13. 13. Alternative Protein A Formats:Goal: Low Cost – Real Single Use 2000: Oleosin Platform 2005: TMV Nanoparticles 2010: Bio Polyester Platform Polyester Synthase Polyester Granule Immunoabsorbent nanoparticles based on a 100-300 nm tobacco mosaic virus displaying protein ALimitation: Oleosin yields < 1kg/ha S. Werner et al. PNAS 103, 17678 - 17683 Grage, K. and Rehm, B.H.A. (2008) Bioconj. Chemistry, 19(1):254-62.
  14. 14. Two Birds – one Stone: Contaminant Precipitation at Pfizer and Medarex addresses: Fig 7a. precipitation based process Fig 7b. TFF based process Contaminant precipitation Protein A pool volumes TFF and step cost DNA & HCP levels post HCP < 1000 ng/mg CEX HCP < 10ng/mg CEX Dilution Capturing Dilution Q Membrane Q Membrane HCP < 1000 ng/mg HCP BDL 2 g/ml 20 g/ml Dilution VF Mix Mode VF Process Scale Precipitation of Precipitation of Process-Derived Impurities in Mammalian Cell Culture Impurities in Non-Protein A Broth; J. Glynn et al. In: Gottschalk U Purification Schemes for MAb; J. Wang (ed) Process-scale Purification of et al. BioPharm Intl. 10/2009, 2-9 Antibodies. Wiley, NY.
  15. 15. Chromatography Technologies for DSP Polishing (Membranes) • Highly porous structure • Pore size: 3 – 5μm • Convective Flow Capturing/IP (Resins) • Minimal buffer use • Bead size distribution: 15 -160 μm • Average pore size: 15 - 40 nm • Diffusion limited flow • High capacity
  16. 16. Pete Gagnon 2007
  17. 17. Selection Guide Convective Media Q,S Low salt Polishing in flowthrough: STIC viruses, DNA, Host ng is hi cell proteins, Pol High salt endotoxins, HIC aggregates Convective Media Cap Purification: large t ure proteins (Factor Q,S VIII), viruses (vaccines), phages...
  18. 18. Sartobind STIC® - Next Generation of Membrane AdsorbersShares same cellulose base membrane as Q: >3 μm pore size0.5 μm Here is the binding capacity Sartobind Q Grafted Quaternary ammonium Sartobind STIC Direct derivatisation Binding capacity + ligand density is distributed more evenly + pore accessibility Primary amine (Sartobind STIC PA) I. Tatárova, I., R. Fáber, R. Denoyel, M. Polakovic, J. Chromatography A 1216 (2009) 941March 7, 2011 Page 9
  19. 19. Host cell protein removal from up 10 kg mAb per L (pH 8, 500 ppm HCP load, 10MV/minApplication Note Sartorius-Stedim Biotech: 85032-540-18, 05/2011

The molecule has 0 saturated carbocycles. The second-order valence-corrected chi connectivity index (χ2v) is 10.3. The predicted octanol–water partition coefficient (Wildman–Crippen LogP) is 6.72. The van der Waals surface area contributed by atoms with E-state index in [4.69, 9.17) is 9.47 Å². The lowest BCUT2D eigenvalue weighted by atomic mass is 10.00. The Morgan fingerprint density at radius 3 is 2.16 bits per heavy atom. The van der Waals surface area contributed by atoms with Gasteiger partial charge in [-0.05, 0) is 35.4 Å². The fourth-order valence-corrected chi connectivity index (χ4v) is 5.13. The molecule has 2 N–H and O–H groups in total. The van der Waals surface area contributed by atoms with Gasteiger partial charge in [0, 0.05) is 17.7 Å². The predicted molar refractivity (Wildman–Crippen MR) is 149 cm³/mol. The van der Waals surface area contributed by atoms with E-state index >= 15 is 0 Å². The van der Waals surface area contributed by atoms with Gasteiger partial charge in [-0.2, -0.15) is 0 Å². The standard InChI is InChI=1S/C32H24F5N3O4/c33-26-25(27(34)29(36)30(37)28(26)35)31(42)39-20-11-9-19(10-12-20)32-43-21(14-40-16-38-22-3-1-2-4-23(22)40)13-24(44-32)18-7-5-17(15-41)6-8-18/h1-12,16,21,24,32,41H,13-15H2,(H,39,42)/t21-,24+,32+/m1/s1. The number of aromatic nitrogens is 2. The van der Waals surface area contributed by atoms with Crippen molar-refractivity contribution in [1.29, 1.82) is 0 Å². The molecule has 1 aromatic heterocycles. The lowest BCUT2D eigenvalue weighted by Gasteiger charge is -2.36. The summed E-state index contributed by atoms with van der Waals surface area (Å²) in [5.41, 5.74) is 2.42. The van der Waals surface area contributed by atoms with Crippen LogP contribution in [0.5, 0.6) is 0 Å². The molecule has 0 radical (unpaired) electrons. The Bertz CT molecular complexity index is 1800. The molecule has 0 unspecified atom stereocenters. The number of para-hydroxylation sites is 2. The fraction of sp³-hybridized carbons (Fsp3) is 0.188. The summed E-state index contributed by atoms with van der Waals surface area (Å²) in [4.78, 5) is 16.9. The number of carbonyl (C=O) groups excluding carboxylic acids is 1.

20. 20. Sartobind STIC Sartobind Q Sartobind STICBinding Capacity (g/m²)BSA 2 mS/cm @ 0 mM NaCl 9 19BSA 20 mS/cm @ 200 mM NaCl 1 10DNA 7 mS/cm @ 50 mM NaCl 2 6Removal of ΦX174 (LRV)LRV 1.4 mS/cm @ 0 mM NaCl 3,7 5,1LRV 6.7 mS/cm @ 50 mM NaCl 0,1 5,1LRV 16.8 mS/cm @ 150 mM NaCl 0,1 4,8Removal of MVM (LRV) at Wuxi ApptecTrial 1 16.8 mS/cm @ 150 mM NaCl 2.10 3,82Trial 2 16.8 mS/cm @ 150 mM NaCl 1.81 >4,96
  21. 21. Source: 2nd Annual Survey of the Bioprocessing Marketfor Single-Use SolutionsAspen Brook Consulting, 2010
  22. 22. Current Challenge in UF • Process efficiency should be HIGH • Membrane cleaning should be EASY • Final Mab concentration may reach 20% • Maximum system pressure is LIMITED E ECO Pumping Requirements 8 L/m2/min 2 L/m2/min Viscosity High Low MAb Concentration >15% <10%
  23. 23. Select the Right Products Flux vs. Concentration for Mab Sartorius ECO & E cassette Crossflow Rate: 360 L/m2-Hr 100 90 ECO 80 eate FLux (LMH) 70 60 50 40 E Perm 30 20 10 0 10 100 1000 Concentration (g/l)
  24. 24. Yes we can!
  25. 25. Upcoming Alternatives Przybycien, Pujar, Steele: Current Opinion in Biotechnology 2004, 15 469-478
  26. 26. Disruptive Technologies from Inception to Maturation Konstantinov, K. Towards fully continuous bioprocessing: What can we learn from Pharma? Cell Culture Engineering XII, Banff, Canada (2010)
  27. 27. Trend in New Drug Production Scales
  28. 28. Flexible and Disposable
  29. 29. New Facilities to meet Future Challenges
  30. 30. Thank you!Uwe.Gottschalk@sartorius-stedim.com